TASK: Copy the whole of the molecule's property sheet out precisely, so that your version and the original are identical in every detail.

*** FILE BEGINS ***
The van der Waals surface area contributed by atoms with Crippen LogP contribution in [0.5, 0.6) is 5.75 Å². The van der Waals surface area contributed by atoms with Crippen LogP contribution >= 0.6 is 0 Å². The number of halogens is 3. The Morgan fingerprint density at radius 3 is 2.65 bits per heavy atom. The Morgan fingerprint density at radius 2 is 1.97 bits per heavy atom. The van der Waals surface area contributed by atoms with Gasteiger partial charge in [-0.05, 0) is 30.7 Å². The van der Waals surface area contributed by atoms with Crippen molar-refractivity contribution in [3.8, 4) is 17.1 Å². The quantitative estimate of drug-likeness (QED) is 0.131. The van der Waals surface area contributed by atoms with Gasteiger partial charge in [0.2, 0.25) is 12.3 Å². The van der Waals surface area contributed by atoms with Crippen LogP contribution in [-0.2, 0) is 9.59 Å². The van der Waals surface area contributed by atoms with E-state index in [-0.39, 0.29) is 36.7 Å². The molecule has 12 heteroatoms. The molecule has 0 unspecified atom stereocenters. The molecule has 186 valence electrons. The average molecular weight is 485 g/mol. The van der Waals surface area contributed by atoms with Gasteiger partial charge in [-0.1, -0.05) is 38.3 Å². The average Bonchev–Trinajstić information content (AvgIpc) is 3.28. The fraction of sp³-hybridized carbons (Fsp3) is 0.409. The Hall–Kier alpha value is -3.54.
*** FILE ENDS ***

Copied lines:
The van der Waals surface area contributed by atoms with Crippen LogP contribution in [0.5, 0.6) is 5.75 Å². The van der Waals surface area contributed by atoms with Crippen LogP contribution >= 0.6 is 0 Å². The number of halogens is 3. The Morgan fingerprint density at radius 3 is 2.65 bits per heavy atom. The Morgan fingerprint density at radius 2 is 1.97 bits per heavy atom. The van der Waals surface area contributed by atoms with Gasteiger partial charge in [-0.05, 0) is 30.7 Å². The van der Waals surface area contributed by atoms with Crippen molar-refractivity contribution in [3.8, 4) is 17.1 Å². The quantitative estimate of drug-likeness (QED) is 0.131. The van der Waals surface area contributed by atoms with Gasteiger partial charge in [0.2, 0.25) is 12.3 Å². The van der Waals surface area contributed by atoms with Crippen LogP contribution in [-0.2, 0) is 9.59 Å². The van der Waals surface area contributed by atoms with E-state index in [-0.39, 0.29) is 36.7 Å². The molecule has 12 heteroatoms. The molecule has 0 unspecified atom stereocenters. The molecule has 186 valence electrons. The average molecular weight is 485 g/mol. The van der Waals surface area contributed by atoms with Gasteiger partial charge in [-0.1, -0.05) is 38.3 Å². The average Bonchev–Trinajstić information content (AvgIpc) is 3.28. The fraction of sp³-hybridized carbons (Fsp3) is 0.409. The Hall–Kier alpha value is -3.54.